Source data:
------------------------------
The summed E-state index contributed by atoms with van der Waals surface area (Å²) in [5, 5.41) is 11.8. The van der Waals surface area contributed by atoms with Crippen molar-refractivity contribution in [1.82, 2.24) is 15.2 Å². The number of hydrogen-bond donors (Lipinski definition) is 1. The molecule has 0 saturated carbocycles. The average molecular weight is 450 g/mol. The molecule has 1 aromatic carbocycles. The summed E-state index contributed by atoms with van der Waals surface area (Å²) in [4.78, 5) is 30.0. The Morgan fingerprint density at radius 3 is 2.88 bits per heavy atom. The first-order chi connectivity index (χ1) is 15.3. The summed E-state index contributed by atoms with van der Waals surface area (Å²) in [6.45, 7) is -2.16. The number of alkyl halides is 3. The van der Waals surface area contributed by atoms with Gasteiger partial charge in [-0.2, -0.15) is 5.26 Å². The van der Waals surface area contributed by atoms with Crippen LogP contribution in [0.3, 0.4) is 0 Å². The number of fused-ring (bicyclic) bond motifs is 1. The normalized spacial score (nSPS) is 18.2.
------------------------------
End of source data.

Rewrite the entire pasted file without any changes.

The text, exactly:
The summed E-state index contributed by atoms with van der Waals surface area (Å²) in [5, 5.41) is 11.8. The van der Waals surface area contributed by atoms with Crippen molar-refractivity contribution in [1.82, 2.24) is 15.2 Å². The number of hydrogen-bond donors (Lipinski definition) is 1. The molecule has 0 saturated carbocycles. The average molecular weight is 450 g/mol. The molecule has 1 aromatic carbocycles. The summed E-state index contributed by atoms with van der Waals surface area (Å²) in [4.78, 5) is 30.0. The Morgan fingerprint density at radius 3 is 2.88 bits per heavy atom. The first-order chi connectivity index (χ1) is 15.3. The summed E-state index contributed by atoms with van der Waals surface area (Å²) in [6.45, 7) is -2.16. The number of alkyl halides is 3. The van der Waals surface area contributed by atoms with Gasteiger partial charge in [-0.2, -0.15) is 5.26 Å². The van der Waals surface area contributed by atoms with Crippen LogP contribution in [0.3, 0.4) is 0 Å². The number of fused-ring (bicyclic) bond motifs is 1. The normalized spacial score (nSPS) is 18.2.